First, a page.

On Thursday afternoon, the Washington Nationals announced the names of the 20 players that are invited to Spring Training in Viera, Florida as non-roster invitees. While some players have better chances than others of making the 40-man roster Opening Day, we want to give you, the reader, a look at all of these players in case they turn out to be Spring Training surprises.
In case you missed it yesterday, checkout Co-Editor Ricky Keeler’s profile of catcher Spencer Kieboom here. Today we’ll be focusing on another catcher that received an invitation to big league camp, Pedro Severino. Severino, who spent all of last season with High-A Potomac, will not make the Opening Day roster, but he made some solid strides in 2014 and is definitely a player to keep an eye on this spring.
The Nationals signed Severino for $55,000 out of the Dominican Republic in 2010. He was just 16 years old at the time and had only been catching for four months after playing several different positions throughout his childhood. Now, five years later, Severino has developed into the best catcher in the Nationals’ farm system and has the potential to continue to develop into the team’s catcher of the future.
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After two years with the Nationals’ Gulf Coast League affiliate, Severino became a household name within the Nationals’ farm system with Class A Hagerstown in 2013. That year, Severino–who is known mostly for his defense–showed his elite ability in 82 games behind the plate for the Suns by throwing out 40 percent of would-be basestealers.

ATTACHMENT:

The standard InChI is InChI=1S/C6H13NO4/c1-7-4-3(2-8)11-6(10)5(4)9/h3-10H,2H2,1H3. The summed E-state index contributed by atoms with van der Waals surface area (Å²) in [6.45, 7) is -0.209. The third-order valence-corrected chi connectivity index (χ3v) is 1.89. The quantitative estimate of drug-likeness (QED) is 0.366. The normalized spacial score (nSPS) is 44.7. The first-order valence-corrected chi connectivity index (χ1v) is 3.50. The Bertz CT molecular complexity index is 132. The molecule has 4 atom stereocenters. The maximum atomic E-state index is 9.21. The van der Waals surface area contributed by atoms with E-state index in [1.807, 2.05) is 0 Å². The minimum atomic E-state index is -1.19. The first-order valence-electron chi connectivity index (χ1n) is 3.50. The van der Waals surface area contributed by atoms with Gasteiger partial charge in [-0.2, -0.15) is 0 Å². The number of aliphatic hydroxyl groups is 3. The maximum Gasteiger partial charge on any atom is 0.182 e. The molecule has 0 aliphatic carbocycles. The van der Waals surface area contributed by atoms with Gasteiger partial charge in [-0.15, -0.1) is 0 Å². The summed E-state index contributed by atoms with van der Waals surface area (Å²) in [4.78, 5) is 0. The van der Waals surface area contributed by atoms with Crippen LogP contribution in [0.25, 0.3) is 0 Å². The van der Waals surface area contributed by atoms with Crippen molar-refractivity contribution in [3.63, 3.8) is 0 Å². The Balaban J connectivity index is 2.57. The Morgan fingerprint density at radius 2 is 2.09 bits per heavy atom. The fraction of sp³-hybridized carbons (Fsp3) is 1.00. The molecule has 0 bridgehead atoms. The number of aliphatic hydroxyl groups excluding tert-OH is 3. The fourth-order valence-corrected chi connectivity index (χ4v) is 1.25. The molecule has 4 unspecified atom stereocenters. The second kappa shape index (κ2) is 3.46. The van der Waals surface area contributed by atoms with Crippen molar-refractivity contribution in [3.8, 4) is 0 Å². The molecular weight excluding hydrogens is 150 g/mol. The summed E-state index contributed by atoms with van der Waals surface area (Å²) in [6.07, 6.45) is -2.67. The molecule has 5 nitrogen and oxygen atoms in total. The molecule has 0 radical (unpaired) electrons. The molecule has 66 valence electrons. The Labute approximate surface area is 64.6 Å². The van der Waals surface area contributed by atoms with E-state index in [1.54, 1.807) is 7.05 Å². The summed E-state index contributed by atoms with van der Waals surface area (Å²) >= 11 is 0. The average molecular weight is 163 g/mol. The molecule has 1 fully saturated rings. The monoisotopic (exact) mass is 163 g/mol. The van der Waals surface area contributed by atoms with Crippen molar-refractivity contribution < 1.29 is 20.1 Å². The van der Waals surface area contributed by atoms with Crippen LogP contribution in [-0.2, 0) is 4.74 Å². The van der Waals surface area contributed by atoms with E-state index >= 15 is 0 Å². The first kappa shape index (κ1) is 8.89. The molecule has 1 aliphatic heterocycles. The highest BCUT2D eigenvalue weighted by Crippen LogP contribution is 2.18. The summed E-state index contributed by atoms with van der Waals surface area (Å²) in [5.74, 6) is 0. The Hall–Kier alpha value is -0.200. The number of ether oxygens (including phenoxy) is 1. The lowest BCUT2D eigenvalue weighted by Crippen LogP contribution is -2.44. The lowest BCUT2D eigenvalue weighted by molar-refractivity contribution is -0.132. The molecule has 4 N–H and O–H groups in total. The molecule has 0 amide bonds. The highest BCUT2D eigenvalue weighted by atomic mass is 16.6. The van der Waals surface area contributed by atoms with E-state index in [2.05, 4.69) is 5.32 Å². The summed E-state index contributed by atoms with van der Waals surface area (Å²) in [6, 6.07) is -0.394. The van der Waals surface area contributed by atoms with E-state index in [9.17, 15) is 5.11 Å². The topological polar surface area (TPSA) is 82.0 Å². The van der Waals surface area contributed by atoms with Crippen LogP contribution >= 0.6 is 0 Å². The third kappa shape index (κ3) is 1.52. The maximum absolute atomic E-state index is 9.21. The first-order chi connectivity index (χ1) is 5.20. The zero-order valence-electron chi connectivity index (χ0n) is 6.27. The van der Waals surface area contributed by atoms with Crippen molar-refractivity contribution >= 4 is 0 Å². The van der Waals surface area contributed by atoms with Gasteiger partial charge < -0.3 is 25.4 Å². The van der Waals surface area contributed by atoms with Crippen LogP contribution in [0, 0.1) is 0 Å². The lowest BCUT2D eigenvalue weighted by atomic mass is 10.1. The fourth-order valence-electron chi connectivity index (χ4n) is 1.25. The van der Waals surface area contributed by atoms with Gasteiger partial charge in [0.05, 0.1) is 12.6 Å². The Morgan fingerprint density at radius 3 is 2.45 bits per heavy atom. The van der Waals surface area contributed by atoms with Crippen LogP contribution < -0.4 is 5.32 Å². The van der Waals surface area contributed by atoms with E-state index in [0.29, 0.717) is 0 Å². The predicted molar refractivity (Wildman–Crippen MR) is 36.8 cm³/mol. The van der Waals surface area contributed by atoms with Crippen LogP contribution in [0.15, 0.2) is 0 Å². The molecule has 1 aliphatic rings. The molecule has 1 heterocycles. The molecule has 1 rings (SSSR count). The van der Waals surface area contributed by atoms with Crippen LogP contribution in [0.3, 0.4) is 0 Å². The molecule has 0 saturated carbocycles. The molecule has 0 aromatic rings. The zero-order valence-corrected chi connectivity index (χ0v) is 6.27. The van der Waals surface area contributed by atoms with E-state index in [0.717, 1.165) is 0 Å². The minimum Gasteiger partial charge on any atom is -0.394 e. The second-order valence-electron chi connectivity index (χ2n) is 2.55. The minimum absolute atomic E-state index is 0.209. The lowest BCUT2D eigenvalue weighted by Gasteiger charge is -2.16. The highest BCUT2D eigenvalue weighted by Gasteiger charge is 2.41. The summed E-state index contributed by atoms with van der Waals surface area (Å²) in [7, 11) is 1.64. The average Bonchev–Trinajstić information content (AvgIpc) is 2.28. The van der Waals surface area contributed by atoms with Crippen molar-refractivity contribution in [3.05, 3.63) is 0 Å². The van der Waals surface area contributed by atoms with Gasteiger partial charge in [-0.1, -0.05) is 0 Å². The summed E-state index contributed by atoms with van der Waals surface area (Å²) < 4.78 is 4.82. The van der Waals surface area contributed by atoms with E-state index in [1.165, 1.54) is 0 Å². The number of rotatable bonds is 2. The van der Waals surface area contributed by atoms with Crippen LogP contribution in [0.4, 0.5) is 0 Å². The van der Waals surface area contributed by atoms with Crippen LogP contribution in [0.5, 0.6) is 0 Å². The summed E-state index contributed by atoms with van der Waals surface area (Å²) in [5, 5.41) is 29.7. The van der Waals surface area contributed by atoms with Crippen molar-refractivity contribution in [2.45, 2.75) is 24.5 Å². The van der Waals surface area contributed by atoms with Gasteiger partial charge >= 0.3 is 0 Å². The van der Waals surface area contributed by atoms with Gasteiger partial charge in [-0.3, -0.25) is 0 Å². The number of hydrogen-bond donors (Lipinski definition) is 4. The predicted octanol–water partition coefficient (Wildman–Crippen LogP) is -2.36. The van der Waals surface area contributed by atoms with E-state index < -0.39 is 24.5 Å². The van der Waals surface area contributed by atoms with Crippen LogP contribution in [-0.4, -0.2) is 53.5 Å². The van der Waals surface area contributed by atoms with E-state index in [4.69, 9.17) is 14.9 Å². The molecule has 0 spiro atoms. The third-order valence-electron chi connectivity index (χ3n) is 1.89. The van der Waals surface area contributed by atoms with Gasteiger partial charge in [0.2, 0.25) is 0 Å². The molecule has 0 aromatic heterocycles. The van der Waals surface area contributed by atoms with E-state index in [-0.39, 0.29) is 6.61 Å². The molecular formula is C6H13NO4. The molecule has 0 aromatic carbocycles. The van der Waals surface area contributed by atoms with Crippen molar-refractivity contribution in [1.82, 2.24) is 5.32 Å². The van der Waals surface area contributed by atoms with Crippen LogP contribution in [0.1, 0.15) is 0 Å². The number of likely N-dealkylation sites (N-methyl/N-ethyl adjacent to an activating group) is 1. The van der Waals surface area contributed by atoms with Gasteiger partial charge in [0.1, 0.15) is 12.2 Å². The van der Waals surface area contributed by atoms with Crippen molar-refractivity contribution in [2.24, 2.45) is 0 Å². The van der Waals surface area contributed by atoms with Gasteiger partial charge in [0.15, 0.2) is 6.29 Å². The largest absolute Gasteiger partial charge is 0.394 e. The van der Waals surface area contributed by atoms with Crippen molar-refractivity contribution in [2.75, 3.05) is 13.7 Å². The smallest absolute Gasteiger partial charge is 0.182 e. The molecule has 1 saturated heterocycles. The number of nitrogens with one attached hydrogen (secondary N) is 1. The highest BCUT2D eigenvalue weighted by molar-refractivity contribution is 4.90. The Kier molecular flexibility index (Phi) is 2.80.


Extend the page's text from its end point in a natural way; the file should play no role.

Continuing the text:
While his defensive ability has never been in question, Severino has struggled with the bat throughout his career. That said, it’s important to keep in mind that Severino is still just 21 years old and his bat has plenty of time to come around. In fact, his offense has already shown plenty of improvement over the last few years.
After hitting .183 and .220 in his first two seasons in the minors, Severino’s offense improved significantly in 2013 when he hit .241 with 19 doubles and 45 RBIs. Severino was even better after being promoted to Potomac last season, hitting a career-high .247 with nine home runs, 41 runs scored and 36 RBIs.
At just 21 years old, there’s no doubt that Severino has the potential to become an elite catcher at the big league level. If his offense can come around to complement his already exemplary defense behind the plate, there’s no telling what Severino’s ceiling might be with the Nationals.
We probably won’t see him contribute at the big league level this year, but it’ll definitely be interesting to see how he performs against big league pitching this spring. Severino should continue his climb up the Nationals’ farm system in 2015, and in a few years’ time, we may very well see him crouching behind home plate at Nationals Park.